Increasing the number of follow-up tests for patients with stage II or III colorectal cancer does not result in a significant rate reduction in five-year overall mortality or colorectal cancer–specific mortality, according to the results from the COLOFOL randomised clinical trial. Trial researchers in Sweden, Denmark and Uruguay reported that follow-up testing with computed tomography (CT) and carcinoembryonic antigen more frequently vs less frequently offered no benefit. The results were published in JAMA, in the paper, ‘Effect of More vs Less Frequent Follow-up Testing on Overall and Colorectal Cancer–Specific Mortality in Patients With Stage II or III Colorectal Cancer - The COLOFOL Randomized Clinical Trial’.
Although intensive follow-up of patients after curative surgery for colorectal cancer is common in clinical practice, according to the trial researchers the evidence of a survival benefit is limited. Therefore, the investigators established this randomised clinical trial to examine overall mortality, colorectal cancer–specific mortality and colorectal cancer–specific recurrence rates among patients with stage II or III colorectal cancer who were randomised after curative surgery to two alternative schedules for follow-up testing with CT and carcinoembryonic antigen.
The trial included 2,509 patients with stage II or III colorectal cancer treated at 24 centres in Sweden, Denmark and Uruguay from January 2006 through December 2010 and followed up for five years (ending December 2015). Patients were randomised either to follow-up testing with CT of the thorax and abdomen and serum carcinoembryonic antigen at six, 12, 18, 24, and 36 months after surgery (high-frequency group; n=1,253 patients) or at 12 and 36 months after surgery (low-frequency group; n= 1,256 patients).
The five-year overall patient mortality rate in the high-frequency group was 13.0% (161/1,253) vs 14.1% (174/1,256) in the low-frequency group (p=0.43), and five-year colorectal cancer–specific mortality rate in the high-frequency group was 10.6% (128/1,248) vs 11.4% (137/1250) in the low-frequency group (p=0.52). The colorectal cancer–specific recurrence rate was 21.6% (265/1,248) in the high-frequency group vs 19.4% (238/1,250) in the low-frequency group (p=0.15).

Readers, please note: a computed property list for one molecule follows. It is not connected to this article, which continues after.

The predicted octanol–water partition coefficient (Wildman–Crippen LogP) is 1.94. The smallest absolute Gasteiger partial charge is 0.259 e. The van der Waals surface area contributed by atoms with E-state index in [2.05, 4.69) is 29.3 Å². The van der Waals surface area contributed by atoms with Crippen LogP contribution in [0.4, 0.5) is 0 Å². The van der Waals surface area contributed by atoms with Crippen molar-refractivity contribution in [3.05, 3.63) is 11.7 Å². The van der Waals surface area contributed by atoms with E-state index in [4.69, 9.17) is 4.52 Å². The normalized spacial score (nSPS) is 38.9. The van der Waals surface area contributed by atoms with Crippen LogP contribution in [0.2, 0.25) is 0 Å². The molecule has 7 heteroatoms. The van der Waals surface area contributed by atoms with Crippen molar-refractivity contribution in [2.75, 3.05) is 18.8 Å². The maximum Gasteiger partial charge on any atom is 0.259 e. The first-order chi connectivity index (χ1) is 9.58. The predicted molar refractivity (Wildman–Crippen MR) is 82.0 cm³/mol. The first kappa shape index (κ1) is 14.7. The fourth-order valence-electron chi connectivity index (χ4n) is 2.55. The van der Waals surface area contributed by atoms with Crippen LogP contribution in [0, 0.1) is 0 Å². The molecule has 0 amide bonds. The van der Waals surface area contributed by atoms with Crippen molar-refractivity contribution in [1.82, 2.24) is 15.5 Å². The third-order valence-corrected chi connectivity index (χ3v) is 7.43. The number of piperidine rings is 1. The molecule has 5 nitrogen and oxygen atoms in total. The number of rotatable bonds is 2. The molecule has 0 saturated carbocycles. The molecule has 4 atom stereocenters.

“The three extra scans don't achieve anything. Twenty percent of the patients experience relapses, and approximately 11 percent die within the first five years due to the recurrence of their cancer,” said Professor Søren Laurberg, Aarhus University Hospital, Aarhus, Denmark. “This is the case irrespective of whether they have been scanned two or five times. There is no significant difference. The money is therefore spent in vain, while the extra scans expose patients to unnecessary radiation."
In some cases, a cancer relapse was discovered earlier because of the extra scans, but this did not increase the chances of the patients surviving the first five years - this is despite all of the test subjects referred for further examination at specialist departments following the slightest suspicion that the cancer had returned.
Another important partial result is that the number of relapses - 20 percent - is modest in relation to what the researchers expected.
"All of the test subjects have been stage two and three patients with advanced cancer, so we expected that this figure would be at least the double. It's an encouraging sign that the diagnosis and treatment has been significantly improved in recent years," added Professor Laurberg.
Nevertheless, these findings should be compared to the fact that many countries have actually increased the amount of follow-up testing in the belief that more testing improves survival.
"From the beginning, we wanted to get more countries involved in the study, and we were in discussions with Norway and Ireland, amongst others. But they pulled out because they had already introduced extra scans, and it's practically impossible to find test subjects who're willing to say yes to fewer follow-ups," explained Professor Laurberg, who describes the research result as an important 'non-result' in relation to the clinical guidelines in the many countries which recommend more frequent follow-ups.
He expects that the study will lead to the recommended frequency of follow-ups being reduced, probably to the Danish level, where the follow-up for patients after colorectal cancer operations has remained at one and three years.
"As I see it, the study has in this way prevented the introduction of more frequent follow-ups after surgery for colorectal cancer on a less than stringent basis," he concluded. “But they must make a difference. In Denmark a CT scan costs DKK 2,500 (US$395), so with regard to the question of two or five scans, savings of DKK 7,500 ($ 1185) per patient can be made, without even thinking of the working hours at the hospitals and lost working hours for the people who take time off work and spend it on an unnecessary scanning.”